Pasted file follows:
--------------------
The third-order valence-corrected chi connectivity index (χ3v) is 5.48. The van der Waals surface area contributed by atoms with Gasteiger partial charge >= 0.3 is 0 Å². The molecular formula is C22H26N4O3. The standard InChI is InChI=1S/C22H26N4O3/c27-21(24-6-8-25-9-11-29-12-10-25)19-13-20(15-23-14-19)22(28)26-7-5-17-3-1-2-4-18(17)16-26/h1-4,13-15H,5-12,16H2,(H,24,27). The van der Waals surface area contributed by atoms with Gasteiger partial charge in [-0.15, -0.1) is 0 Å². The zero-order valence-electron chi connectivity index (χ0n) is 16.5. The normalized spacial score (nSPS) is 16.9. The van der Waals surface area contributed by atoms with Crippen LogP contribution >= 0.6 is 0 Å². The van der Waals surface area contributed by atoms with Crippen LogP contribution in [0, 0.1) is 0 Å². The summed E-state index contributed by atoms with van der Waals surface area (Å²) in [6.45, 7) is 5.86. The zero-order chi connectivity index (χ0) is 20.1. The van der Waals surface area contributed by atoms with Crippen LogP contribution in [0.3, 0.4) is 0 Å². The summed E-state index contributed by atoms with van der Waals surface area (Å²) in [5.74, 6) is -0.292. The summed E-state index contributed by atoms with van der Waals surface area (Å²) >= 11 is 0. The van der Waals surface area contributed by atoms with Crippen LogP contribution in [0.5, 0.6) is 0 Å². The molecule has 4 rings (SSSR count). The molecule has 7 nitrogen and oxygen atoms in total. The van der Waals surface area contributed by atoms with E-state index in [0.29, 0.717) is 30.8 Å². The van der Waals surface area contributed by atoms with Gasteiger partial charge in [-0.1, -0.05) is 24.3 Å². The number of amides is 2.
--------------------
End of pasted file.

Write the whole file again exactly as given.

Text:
The third-order valence-corrected chi connectivity index (χ3v) is 5.48. The van der Waals surface area contributed by atoms with Gasteiger partial charge >= 0.3 is 0 Å². The molecular formula is C22H26N4O3. The standard InChI is InChI=1S/C22H26N4O3/c27-21(24-6-8-25-9-11-29-12-10-25)19-13-20(15-23-14-19)22(28)26-7-5-17-3-1-2-4-18(17)16-26/h1-4,13-15H,5-12,16H2,(H,24,27). The van der Waals surface area contributed by atoms with Gasteiger partial charge in [-0.15, -0.1) is 0 Å². The zero-order valence-electron chi connectivity index (χ0n) is 16.5. The normalized spacial score (nSPS) is 16.9. The van der Waals surface area contributed by atoms with Crippen LogP contribution >= 0.6 is 0 Å². The van der Waals surface area contributed by atoms with Crippen LogP contribution in [0, 0.1) is 0 Å². The summed E-state index contributed by atoms with van der Waals surface area (Å²) in [6.45, 7) is 5.86. The zero-order chi connectivity index (χ0) is 20.1. The van der Waals surface area contributed by atoms with Crippen LogP contribution in [0.3, 0.4) is 0 Å². The summed E-state index contributed by atoms with van der Waals surface area (Å²) in [5.74, 6) is -0.292. The summed E-state index contributed by atoms with van der Waals surface area (Å²) >= 11 is 0. The van der Waals surface area contributed by atoms with Crippen LogP contribution in [0.5, 0.6) is 0 Å². The molecule has 4 rings (SSSR count). The molecule has 7 nitrogen and oxygen atoms in total. The van der Waals surface area contributed by atoms with E-state index in [0.29, 0.717) is 30.8 Å². The van der Waals surface area contributed by atoms with Gasteiger partial charge in [-0.1, -0.05) is 24.3 Å². The number of amides is 2.